Aston Villa are 11th. They have a young, inexperienced squad and Paul Lambert was forced to take on the rather dirty residue left behind by Alex McLeish before him. It may seem harsh to sack their manager at such a juncture.
But the Premier League doesn't judge by reasonable standards. It judges by standards decreeing that Villa simply cannot afford to be relegated unless they want to risk the financial abyss. It judges by standards that determine a run of 14 points from 14 games unacceptable. And it judges by standards that make 30 goals in 29 home games utter dross to watch for supporters.
Aston Villa are indeed 11th, but they are just six points above the relegation zone. More worryingly, of their six victories this season, three could be described as 'freak' - Manchester City and Southampton both dominated but somehow contrived to lose, whilst Arsenal on the opening day just felt like Villa stumbled into the right place at the right time. More indicative is the form that has seen Villa take two points from five matches against Stoke, Fulham, Crystal Palace, Sunderland and West Ham.
In addition, Villa look completely toothless when faced with the task of breaking a side down rather than being able to counter-punch, as they did against City and Arsenal. There just isn't a Plan B, and it has become excruciatingly apparent.
Lambert has continuously bemoaned the lack of experience in his squad, both in age and previous Premier League football, a valid point undermined by the fact that in 2012 he chose to buy eight players, none of whom had ever played in England's top flight. Given the chance to put things right this summer, Lambert did exactly the same, and has now spent £38million on players aged 24 or under since the beginning of last summer.
The sad conclusion is that Fabian Delph is the only player in Aston Villa's first team squad that has improved on last season. One or two and you could blame the troops, 10-15 and you question their leader. Surely the point of managing younger players is that you improve them? Without that, he has nothing, and standing still is rarely good enough.
Lambert's future probably rests on whether Randy Lerner trusts his manager to spend more of his funds after an already significant outlay - that Lambert currently sits as second favourite behind Allardyce to be the next Premier League manager sacked hints at an answer to that question.
Given the craving for instant success in the Premier League, it's little surprise that Paul Lambert is under pressure at Aston Villa only half-way through his second season in charge. However, despite calls from supporters - and Daniel Storey - for a fourth fresh start in as many years, Randy Lerner should back his man to see through the transition his role demands.
Lambert inherited an enormous task when he replaced Alex McLeish in 2012. Villa finished just two places and two points above the relegation zone in the previous season and, after mustering only 37 goals - the second-lowest in the division - morale was at an all-time low. Sir Alex Ferguson's recommendation had failed spectacularly and it was left to Lambert to pick up the pieces.
His first job was to try and shift the high earners as Lerner sought to reduce expenditure, but this forced the manager to gamble in the transfer market in order to plug the gaps in his small squad. Lambert's young signings have certainly been hit-and-miss - as is the case with any clubs shopping in that bracket of the market - but Villa's injury woes this season have vindicated his decision to opt for quantity.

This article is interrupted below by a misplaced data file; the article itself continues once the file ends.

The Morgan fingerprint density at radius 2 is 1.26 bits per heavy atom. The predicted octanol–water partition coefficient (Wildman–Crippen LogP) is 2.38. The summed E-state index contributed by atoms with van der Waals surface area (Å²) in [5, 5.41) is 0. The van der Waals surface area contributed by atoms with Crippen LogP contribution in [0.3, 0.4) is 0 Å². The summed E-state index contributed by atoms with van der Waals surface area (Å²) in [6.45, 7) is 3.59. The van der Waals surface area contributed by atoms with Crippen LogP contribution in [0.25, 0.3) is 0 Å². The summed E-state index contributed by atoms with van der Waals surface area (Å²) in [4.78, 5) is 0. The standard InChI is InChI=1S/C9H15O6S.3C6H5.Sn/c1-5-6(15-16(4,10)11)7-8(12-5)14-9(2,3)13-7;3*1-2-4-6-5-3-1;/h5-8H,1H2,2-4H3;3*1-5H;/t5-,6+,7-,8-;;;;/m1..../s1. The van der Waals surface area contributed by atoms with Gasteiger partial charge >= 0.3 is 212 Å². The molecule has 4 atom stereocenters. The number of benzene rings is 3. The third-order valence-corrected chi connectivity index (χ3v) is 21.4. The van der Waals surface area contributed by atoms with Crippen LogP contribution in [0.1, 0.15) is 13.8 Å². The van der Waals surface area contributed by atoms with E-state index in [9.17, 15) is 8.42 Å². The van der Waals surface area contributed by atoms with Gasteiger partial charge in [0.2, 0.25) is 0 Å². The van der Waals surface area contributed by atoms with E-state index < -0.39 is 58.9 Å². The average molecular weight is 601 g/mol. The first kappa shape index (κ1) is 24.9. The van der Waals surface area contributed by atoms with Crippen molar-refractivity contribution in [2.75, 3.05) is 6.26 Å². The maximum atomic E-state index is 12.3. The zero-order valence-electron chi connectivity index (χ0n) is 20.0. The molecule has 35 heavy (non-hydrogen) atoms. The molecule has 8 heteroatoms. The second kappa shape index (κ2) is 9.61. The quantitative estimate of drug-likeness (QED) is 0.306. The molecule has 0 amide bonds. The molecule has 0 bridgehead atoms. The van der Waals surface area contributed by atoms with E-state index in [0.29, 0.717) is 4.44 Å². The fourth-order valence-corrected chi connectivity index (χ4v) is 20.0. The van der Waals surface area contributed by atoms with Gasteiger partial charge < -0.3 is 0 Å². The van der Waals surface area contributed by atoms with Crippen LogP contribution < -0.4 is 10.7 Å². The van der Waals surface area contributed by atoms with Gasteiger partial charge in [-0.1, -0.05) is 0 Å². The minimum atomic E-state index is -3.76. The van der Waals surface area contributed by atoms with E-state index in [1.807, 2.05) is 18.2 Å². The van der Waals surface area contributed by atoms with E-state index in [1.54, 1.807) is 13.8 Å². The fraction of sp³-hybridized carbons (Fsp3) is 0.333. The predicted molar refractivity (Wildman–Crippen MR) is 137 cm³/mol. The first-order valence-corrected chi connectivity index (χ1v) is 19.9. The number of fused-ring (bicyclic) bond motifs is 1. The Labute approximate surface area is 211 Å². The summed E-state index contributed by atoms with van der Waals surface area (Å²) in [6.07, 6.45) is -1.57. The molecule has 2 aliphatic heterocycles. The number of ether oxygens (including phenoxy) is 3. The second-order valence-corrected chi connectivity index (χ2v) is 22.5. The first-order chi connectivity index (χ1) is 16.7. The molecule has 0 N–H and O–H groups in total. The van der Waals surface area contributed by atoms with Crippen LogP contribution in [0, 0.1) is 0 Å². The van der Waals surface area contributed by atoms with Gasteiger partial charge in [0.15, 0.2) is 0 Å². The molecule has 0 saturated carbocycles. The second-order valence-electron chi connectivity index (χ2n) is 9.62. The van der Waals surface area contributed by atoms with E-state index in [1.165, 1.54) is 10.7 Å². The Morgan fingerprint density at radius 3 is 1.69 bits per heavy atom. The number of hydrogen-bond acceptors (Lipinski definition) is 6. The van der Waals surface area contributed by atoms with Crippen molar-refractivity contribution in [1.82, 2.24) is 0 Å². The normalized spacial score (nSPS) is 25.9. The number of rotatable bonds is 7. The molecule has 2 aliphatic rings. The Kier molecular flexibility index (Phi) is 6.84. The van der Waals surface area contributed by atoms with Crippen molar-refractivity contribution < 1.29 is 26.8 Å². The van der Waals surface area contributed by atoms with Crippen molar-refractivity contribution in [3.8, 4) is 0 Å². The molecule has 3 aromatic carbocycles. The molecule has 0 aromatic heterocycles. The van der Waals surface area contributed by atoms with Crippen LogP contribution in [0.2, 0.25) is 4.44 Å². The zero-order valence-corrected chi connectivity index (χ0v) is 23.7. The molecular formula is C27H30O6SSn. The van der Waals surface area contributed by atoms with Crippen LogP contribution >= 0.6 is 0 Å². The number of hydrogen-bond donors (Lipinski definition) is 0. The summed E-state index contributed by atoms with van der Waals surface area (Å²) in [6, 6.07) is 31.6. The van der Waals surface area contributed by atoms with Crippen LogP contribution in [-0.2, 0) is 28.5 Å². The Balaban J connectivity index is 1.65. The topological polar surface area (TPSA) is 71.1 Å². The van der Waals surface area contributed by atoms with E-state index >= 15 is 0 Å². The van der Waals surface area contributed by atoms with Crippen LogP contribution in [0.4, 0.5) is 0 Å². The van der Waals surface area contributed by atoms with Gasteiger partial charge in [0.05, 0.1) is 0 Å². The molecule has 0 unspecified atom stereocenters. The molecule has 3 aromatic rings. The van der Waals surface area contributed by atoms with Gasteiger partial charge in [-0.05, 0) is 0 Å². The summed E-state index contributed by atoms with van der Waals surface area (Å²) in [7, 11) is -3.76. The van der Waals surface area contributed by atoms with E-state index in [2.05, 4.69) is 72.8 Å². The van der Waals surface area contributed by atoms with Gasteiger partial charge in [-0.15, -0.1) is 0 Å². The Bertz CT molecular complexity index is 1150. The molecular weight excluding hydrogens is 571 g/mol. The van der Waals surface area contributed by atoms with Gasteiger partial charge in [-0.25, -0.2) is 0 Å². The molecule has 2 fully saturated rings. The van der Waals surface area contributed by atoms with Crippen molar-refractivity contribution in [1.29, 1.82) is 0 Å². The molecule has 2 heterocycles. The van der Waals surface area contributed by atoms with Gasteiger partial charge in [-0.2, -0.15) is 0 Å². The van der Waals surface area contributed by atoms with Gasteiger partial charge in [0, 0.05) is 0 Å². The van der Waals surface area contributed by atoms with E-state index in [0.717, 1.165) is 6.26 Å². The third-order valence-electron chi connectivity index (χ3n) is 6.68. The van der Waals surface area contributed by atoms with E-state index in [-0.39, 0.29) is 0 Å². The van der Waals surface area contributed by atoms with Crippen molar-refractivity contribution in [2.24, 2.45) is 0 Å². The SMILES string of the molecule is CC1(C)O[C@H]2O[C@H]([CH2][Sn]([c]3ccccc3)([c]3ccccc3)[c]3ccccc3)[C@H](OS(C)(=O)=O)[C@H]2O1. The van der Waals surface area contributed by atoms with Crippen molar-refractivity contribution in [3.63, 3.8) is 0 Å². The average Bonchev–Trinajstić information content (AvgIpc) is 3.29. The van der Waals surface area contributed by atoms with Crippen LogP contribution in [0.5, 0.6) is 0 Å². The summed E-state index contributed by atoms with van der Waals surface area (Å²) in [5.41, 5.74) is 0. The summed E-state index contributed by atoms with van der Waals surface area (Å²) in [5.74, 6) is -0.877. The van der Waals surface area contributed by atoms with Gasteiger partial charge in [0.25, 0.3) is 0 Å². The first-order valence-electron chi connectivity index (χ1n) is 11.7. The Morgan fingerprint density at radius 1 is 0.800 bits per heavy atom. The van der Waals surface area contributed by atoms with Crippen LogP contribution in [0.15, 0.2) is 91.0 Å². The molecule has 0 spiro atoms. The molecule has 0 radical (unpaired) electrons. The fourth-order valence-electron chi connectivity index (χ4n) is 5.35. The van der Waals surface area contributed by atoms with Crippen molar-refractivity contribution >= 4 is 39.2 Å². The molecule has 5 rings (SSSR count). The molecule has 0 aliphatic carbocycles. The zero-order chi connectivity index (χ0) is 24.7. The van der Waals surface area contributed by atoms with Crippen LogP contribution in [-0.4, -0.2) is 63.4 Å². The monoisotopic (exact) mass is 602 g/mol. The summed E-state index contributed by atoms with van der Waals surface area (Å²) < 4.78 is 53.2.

As Storey writes, for an outlay of £38million one might expect more from Villa - at least in terms of playing style - but estimations of £25million on Benteke's head last August underline that there is sell-on value to be found among Lambert's buys. Jores Okore also impressed before his unfortunate season-ending cruciate injury and Leandro Bacuna has shown flashes of his talent. Give the manager the time he deserves, and those flashes could develop into something more consistent.
Perhaps Lambert should have looked for more experience to help Villa kick on this year, and signing the shaky Antonio Luna to replace the shakier Joe Bennett raises doubts over his ability to address the team's weaknesses. Another way to view the situation, however, is to look at Villa sitting in 11th after 20 matches, only four points behind a vaunted Southampton side. And this has been achieved with only a half-fit Benteke and without Ron Vlaar for much of the campaign.
It's also worth noting that Villa improved markedly in the second half of last season, winning five of their last ten matches to climb away from the bottom three. Lambert will be looking for similar progress in the coming months, but in order to achieve that he must augment the club's impressive away form - which is better than City and equal to Chelsea - with more free-flowing football at Villa Park to appease home supporters.
Quotes about needing a No. 10 to link the midfield and attack suggest that the manager has heeded frustrated shouts from the stands and fans should show patience so he can see the job through. It took Crystal Palace a month to replace Ian Holloway while West Brom stand at 26 days and counting in their search for Steve Clarke's successor. Who is going to come in and do a better job than Lambert? If any club has provided an example for the failings of the Premier League's sack culture in recent years, it's Aston Villa.